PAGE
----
By the end of 19th and early 20th century, the ground is considered far less monumental as it was planned as a park and to host public social functions and municipal administrations. The plan by Melchior Treub (1851-1910, a prominent botanist and former director the Buitenzorg Botanical Garden) showing the garden was considered as a garden; a big green open space. Treub’s design placed a roundabout in the middle linked with four avenues leading to the four corners of the square and one avenue to the east; one to the Citadel (now the Istiqlal Mosque), one towards the southeast – passing a cricket field, one towards the southwest, one towards the northwest. The one towards the northwest was not axially related to the Governor General Palace. Curiously, one avenue direcly leading to the east, towards the ‘Koninklijk Bataviaasch Genootschap van Kunsten en Wetenschappen’ (Royal Batavian Society of Arts and Sciences) which is now the NationalMuseum. A 1937 plan by Thomas Karsten shows the Koningsplein divided into smaller squares to house municipality administrations and social functions: parks, sport fields, expanded railway station, government offices, etc. Apart from being the ground for the Raadhuis (city council), parts were intended to host recreational facilities to the rich families and settlers in the newly established Nieuw Batavia; consisting of Meester, Weltevreden, Tanah Abang, Passer Baroe areas. In the square there was also an annual popular fair known as ‘Pasar Gambir’. Pasar Gambir was interestingly similar to international colonial exhibitions in the way of using indigenous traditional architectural forms mixed into semi-permanent structures.


During and after the Japanese occupation (1942-1945), the east part of the square was known to the public as the ‘Lapangan Ikada’. Ikada actually stands for Ikatan Atletik Djakarta, municipal athletics association. The names sticks due to a historic political rally held by Soekarno (remembered as the ‘Rapat Raksasa Ikada’) in the stadium a month after the Declaration of Independence, in September 19th 1945. Then Soekarno delivered a short speech asking the public to remain calm and to give support to form a government.


Being an engineer-architect himself, Soekarno finds himself full of ideas and passion of turning the ex-colonial capital into a showcase of a new-born nation. He believes that monumental architecture and urban planning can show not only to the world, but also the people some hope and spirit to live in a new world order. To do just that, Soekarno were systematically altering the monuments, buildings, and urban planning associated with the Dutch colonial government and society during 1950s and early 1960s. Soekarno began demolishing and replacing specific monuments and buildings with new ones, including the colonial Koningsplein.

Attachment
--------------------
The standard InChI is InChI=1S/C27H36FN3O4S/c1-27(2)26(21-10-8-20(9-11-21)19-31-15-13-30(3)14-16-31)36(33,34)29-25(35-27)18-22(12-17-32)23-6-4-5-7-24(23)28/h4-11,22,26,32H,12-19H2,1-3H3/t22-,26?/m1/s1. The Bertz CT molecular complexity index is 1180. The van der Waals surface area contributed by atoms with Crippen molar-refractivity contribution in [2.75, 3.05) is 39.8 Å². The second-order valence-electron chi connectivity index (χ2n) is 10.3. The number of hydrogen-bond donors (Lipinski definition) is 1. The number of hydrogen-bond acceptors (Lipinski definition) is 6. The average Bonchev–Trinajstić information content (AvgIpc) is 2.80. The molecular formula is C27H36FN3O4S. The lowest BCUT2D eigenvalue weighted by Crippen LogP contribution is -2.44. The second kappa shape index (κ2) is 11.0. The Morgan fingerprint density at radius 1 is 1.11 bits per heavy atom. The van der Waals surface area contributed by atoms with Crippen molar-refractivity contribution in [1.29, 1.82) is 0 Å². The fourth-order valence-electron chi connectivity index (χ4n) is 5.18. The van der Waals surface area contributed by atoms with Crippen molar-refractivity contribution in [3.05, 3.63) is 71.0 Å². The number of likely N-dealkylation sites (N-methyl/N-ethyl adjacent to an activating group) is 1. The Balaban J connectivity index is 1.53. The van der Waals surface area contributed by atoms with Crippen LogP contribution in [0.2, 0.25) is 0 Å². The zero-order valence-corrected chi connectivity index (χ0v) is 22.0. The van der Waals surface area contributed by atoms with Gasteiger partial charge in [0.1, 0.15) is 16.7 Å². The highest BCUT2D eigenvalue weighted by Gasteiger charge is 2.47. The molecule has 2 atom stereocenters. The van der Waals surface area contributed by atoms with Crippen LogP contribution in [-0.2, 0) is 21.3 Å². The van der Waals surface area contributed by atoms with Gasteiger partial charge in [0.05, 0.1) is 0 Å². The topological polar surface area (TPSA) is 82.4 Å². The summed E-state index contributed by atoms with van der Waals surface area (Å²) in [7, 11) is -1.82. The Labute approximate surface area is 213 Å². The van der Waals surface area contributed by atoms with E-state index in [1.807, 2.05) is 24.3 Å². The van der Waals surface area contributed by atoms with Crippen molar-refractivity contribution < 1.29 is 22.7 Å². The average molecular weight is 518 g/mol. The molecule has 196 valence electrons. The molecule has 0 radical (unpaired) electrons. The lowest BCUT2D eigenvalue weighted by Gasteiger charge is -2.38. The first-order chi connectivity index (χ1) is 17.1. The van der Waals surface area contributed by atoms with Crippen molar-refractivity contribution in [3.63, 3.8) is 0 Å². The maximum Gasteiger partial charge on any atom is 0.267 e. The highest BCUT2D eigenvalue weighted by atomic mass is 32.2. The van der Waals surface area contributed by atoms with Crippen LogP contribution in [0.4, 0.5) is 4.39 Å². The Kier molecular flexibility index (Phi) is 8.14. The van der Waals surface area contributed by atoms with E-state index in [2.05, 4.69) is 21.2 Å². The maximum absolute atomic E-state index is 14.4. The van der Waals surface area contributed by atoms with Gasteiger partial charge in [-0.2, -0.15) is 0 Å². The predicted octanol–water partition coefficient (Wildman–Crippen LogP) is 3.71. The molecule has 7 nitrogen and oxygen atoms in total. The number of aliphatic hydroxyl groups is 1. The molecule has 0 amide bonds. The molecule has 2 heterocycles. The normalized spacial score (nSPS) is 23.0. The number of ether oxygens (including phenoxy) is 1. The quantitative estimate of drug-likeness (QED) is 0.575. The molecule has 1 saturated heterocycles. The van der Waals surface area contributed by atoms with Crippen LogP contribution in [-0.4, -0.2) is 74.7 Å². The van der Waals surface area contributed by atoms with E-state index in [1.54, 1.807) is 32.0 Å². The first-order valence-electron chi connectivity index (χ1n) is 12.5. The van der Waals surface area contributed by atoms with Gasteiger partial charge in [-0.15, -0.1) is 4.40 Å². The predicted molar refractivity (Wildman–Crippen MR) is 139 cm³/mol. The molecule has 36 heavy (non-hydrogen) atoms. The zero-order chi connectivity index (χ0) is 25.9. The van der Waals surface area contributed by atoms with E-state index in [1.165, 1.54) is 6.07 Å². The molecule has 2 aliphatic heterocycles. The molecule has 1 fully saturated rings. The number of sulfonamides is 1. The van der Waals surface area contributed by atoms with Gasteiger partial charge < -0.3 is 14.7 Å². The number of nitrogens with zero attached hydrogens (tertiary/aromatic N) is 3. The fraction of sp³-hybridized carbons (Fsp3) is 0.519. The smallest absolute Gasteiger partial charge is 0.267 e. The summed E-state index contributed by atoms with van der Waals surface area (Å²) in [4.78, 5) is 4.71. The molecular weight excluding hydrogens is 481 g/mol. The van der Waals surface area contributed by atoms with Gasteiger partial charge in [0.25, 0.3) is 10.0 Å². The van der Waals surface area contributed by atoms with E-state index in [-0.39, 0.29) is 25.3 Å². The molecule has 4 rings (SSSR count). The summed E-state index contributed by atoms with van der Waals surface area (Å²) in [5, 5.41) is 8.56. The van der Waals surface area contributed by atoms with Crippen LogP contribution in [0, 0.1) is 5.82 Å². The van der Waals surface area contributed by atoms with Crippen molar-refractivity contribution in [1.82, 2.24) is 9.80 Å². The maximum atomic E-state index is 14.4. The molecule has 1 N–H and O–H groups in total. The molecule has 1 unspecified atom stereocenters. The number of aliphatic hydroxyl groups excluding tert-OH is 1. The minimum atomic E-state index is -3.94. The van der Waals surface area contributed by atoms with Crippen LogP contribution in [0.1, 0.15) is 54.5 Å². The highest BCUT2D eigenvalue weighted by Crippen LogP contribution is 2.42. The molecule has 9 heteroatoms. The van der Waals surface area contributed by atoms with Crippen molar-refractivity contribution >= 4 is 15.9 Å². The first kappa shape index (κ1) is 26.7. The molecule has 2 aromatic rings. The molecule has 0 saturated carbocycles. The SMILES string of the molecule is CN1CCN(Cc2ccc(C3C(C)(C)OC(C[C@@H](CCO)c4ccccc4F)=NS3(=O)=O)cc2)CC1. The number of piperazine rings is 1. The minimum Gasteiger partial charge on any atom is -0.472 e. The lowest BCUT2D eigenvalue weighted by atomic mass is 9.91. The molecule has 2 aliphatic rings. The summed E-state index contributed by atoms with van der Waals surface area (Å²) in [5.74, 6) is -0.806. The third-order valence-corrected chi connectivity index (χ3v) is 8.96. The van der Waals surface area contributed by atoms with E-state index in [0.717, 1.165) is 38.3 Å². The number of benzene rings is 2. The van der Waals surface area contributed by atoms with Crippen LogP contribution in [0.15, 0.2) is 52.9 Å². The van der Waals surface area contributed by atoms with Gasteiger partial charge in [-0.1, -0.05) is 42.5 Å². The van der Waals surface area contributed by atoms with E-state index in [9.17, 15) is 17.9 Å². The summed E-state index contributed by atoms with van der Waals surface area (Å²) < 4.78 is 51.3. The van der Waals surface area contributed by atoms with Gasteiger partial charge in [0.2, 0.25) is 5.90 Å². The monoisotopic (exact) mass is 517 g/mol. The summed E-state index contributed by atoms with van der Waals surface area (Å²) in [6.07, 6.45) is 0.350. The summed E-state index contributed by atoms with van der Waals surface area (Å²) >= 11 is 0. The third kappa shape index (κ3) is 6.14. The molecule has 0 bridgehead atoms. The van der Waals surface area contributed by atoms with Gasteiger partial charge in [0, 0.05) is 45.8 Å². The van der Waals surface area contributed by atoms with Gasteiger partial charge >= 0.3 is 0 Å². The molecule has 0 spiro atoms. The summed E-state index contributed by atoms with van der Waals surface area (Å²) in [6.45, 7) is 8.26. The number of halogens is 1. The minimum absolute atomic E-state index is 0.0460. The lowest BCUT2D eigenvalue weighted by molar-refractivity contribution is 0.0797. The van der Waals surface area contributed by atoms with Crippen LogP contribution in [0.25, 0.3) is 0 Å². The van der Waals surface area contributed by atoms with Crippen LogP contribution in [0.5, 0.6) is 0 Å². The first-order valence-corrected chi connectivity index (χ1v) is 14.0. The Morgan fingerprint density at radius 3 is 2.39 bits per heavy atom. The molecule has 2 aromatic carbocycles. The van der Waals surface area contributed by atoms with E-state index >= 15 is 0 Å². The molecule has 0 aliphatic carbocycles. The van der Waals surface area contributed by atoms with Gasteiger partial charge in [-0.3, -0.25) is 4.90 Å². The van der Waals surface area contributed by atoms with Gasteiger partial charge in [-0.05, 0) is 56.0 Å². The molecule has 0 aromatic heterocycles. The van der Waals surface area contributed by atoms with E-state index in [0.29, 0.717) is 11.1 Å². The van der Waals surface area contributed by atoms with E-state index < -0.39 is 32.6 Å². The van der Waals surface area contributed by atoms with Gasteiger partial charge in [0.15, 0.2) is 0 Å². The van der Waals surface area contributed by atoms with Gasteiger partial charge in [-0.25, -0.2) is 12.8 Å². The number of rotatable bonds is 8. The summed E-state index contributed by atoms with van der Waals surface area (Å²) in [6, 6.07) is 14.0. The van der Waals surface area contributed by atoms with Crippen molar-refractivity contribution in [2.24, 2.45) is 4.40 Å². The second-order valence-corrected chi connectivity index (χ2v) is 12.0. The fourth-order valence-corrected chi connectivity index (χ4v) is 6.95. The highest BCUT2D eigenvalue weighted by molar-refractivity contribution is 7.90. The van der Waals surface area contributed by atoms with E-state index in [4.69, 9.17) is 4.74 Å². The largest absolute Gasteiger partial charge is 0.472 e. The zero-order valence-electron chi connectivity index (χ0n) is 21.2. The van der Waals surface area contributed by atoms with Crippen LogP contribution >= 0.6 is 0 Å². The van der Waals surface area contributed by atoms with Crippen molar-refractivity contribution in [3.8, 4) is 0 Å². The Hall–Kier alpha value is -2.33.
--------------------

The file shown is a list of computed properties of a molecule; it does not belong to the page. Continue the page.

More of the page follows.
The current form of the square was the result of continuous planning initiated by Soekarno since 1954. A call for a national competition was held during 1955-1956 attracted professional architects as well as students. Among 51 entries, the jury (which was obviously directed by Soekarno) decided that there is not first prize winner and instead awarded Friedrich Silaban as the second prize winner. It was an enormous vertical block in the middle of four horizontal blocks encircled by eight avenues. Silaban’s proposal was considered best among others but yet did not exactly meet the specific requirements demanded by Soekarno. It is also said that the scale of the proposal designed by Silaban was too big and might be too expensive to build.


As the result, the second wind competition was held in 1960 and Silaban was invited into the board of jury along with renowned engineer Rooseno and architect Hasan Purbo. Unfortunately, the second is not better than the first. Among 136 entries, Soekarno and the jury decided that there were no first and second prize winners. Soekarno displeased with the entries that they were not adequately addressed the idea of ‘national’, ‘the flaming/ burning spirit’ and ‘Indonesian characteristics’ in the proposals. It was also stated by that the proposals mostly failed to feature ‘obelisk’ and to express ‘movement/ dynamics’ in ‘durable materials’.


Soekarno took this into his own hand and appointed Silaban and Soedarsono to design together the monument under his direction. Silaban refused and preferred to come up with his own proposal. After lengthy meetings and intensive discussions over the height, scale, proportion and ideas; it was decided that the monument should be an obelisk (‘tugu’), made out of reinforced concrete and clad with marble, and should addressed Hindu-Jawa symbolism of linggam-yoni. The linggam-yoni scheme was explained as ‘ancient symbols which denote eternal life’, a marriage between ‘positive-day-good-male’ and ‘negative-night-evil-female’, and also referred as ‘mortar-and-pestle’ as ‘everyday kitchen utensils owned by every Indonesian family particularly in the countryside’.


Silaban’s second proposal was curiously formed as a thin pyramidal obelisk as the linggam placed on a yoni which is a very wide square base. This second design was conceptually closer to the built linggam-yoni design but not in the conventional proportion. In fact, the obelisk was closer to a needle or a ray of light instead its phallic form. Silaban’s second design also integrated the Istiqlal Mosque plan and the Istana Merdeka extension. Silaban intends to put the main facade of the Istana exactly in the north-south grand axis with the Monas and eliminates the east and west axis. The main entrance of the Istiqlal Mosque, at the northeast corner, would face directly to the Monas. However this plan is never executed.


Finally Soekarno turned to Soedarsono’s proposal which literally shows everything that demanded: the curvy linggam and yoni cladded with marble topped with a gold-covered copper flame. The cross diagonal roads divided the square into four areas. Because the entire square is enormous, it could not be simply turned into a unified whole. Under Ali Sadikin (1966-1977), the square hosted the annual Jakarta Fair, an amusement park, and several night clubs. The square was never entirely cleared up as an open space until 1993 when Soeharto initiated a plan to  convert most of the square into green open spaces.